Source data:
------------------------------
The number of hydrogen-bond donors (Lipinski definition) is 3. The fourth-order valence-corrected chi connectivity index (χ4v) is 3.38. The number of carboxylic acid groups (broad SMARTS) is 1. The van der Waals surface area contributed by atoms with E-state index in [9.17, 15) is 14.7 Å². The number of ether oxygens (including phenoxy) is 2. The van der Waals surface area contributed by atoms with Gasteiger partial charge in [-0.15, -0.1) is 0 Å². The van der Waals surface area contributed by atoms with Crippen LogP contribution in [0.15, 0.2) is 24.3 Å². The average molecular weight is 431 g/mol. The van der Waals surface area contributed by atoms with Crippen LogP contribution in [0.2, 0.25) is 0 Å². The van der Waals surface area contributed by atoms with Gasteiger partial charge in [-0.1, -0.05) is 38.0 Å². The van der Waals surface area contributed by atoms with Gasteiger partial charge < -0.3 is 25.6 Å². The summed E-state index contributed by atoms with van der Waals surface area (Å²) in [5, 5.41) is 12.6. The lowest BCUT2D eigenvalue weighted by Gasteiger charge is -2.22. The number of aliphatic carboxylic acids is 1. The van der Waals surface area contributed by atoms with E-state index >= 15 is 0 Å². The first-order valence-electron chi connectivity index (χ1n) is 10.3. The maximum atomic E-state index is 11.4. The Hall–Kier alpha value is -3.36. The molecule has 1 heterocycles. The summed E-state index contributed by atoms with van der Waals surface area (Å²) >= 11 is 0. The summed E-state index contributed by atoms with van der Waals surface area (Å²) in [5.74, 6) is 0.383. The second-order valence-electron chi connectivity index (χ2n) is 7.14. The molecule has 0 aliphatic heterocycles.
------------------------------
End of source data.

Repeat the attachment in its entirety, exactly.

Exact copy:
The number of hydrogen-bond donors (Lipinski definition) is 3. The fourth-order valence-corrected chi connectivity index (χ4v) is 3.38. The number of carboxylic acid groups (broad SMARTS) is 1. The van der Waals surface area contributed by atoms with E-state index in [9.17, 15) is 14.7 Å². The number of ether oxygens (including phenoxy) is 2. The van der Waals surface area contributed by atoms with Gasteiger partial charge in [-0.15, -0.1) is 0 Å². The van der Waals surface area contributed by atoms with Crippen LogP contribution in [0.15, 0.2) is 24.3 Å². The average molecular weight is 431 g/mol. The van der Waals surface area contributed by atoms with Crippen LogP contribution in [0.2, 0.25) is 0 Å². The van der Waals surface area contributed by atoms with Gasteiger partial charge in [-0.1, -0.05) is 38.0 Å². The van der Waals surface area contributed by atoms with Gasteiger partial charge < -0.3 is 25.6 Å². The summed E-state index contributed by atoms with van der Waals surface area (Å²) in [5, 5.41) is 12.6. The lowest BCUT2D eigenvalue weighted by Gasteiger charge is -2.22. The number of aliphatic carboxylic acids is 1. The van der Waals surface area contributed by atoms with E-state index >= 15 is 0 Å². The first-order valence-electron chi connectivity index (χ1n) is 10.3. The maximum atomic E-state index is 11.4. The Hall–Kier alpha value is -3.36. The molecule has 1 heterocycles. The summed E-state index contributed by atoms with van der Waals surface area (Å²) >= 11 is 0. The summed E-state index contributed by atoms with van der Waals surface area (Å²) in [5.74, 6) is 0.383. The second-order valence-electron chi connectivity index (χ2n) is 7.14. The molecule has 0 aliphatic heterocycles.